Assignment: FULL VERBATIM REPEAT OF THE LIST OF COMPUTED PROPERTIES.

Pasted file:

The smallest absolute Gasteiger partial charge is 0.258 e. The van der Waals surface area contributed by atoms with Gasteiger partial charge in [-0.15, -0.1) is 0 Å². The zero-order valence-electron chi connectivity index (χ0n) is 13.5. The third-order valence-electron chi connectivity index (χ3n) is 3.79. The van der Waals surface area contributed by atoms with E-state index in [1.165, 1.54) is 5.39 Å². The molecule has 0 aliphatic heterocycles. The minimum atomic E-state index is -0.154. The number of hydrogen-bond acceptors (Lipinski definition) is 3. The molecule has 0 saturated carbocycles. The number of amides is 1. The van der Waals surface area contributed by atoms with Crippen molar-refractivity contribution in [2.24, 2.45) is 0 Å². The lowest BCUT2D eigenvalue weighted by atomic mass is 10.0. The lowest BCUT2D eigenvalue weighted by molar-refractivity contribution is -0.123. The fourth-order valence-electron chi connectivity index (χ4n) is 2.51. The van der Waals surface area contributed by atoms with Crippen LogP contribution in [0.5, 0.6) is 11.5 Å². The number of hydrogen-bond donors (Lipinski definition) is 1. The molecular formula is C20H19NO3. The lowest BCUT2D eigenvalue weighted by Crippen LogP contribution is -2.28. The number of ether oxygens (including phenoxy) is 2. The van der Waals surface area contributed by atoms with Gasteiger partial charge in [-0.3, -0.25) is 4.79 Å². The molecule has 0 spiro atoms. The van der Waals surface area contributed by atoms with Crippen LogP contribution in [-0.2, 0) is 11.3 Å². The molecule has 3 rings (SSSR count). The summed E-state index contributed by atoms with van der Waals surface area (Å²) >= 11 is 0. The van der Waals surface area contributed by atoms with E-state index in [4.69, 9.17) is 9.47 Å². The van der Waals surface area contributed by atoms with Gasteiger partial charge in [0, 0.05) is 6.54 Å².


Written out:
The smallest absolute Gasteiger partial charge is 0.258 e. The van der Waals surface area contributed by atoms with Gasteiger partial charge in [-0.15, -0.1) is 0 Å². The zero-order valence-electron chi connectivity index (χ0n) is 13.5. The third-order valence-electron chi connectivity index (χ3n) is 3.79. The van der Waals surface area contributed by atoms with E-state index in [1.165, 1.54) is 5.39 Å². The molecule has 0 aliphatic heterocycles. The minimum atomic E-state index is -0.154. The number of hydrogen-bond acceptors (Lipinski definition) is 3. The molecule has 0 saturated carbocycles. The number of amides is 1. The van der Waals surface area contributed by atoms with Crippen molar-refractivity contribution in [2.24, 2.45) is 0 Å². The lowest BCUT2D eigenvalue weighted by atomic mass is 10.0. The lowest BCUT2D eigenvalue weighted by molar-refractivity contribution is -0.123. The fourth-order valence-electron chi connectivity index (χ4n) is 2.51. The van der Waals surface area contributed by atoms with Crippen LogP contribution in [0.5, 0.6) is 11.5 Å². The number of hydrogen-bond donors (Lipinski definition) is 1. The molecular formula is C20H19NO3. The lowest BCUT2D eigenvalue weighted by Crippen LogP contribution is -2.28. The number of ether oxygens (including phenoxy) is 2. The van der Waals surface area contributed by atoms with Gasteiger partial charge in [-0.3, -0.25) is 4.79 Å². The molecule has 0 spiro atoms. The van der Waals surface area contributed by atoms with Crippen LogP contribution in [-0.2, 0) is 11.3 Å². The molecule has 3 rings (SSSR count). The summed E-state index contributed by atoms with van der Waals surface area (Å²) >= 11 is 0. The van der Waals surface area contributed by atoms with E-state index in [4.69, 9.17) is 9.47 Å². The van der Waals surface area contributed by atoms with Gasteiger partial charge in [0, 0.05) is 6.54 Å².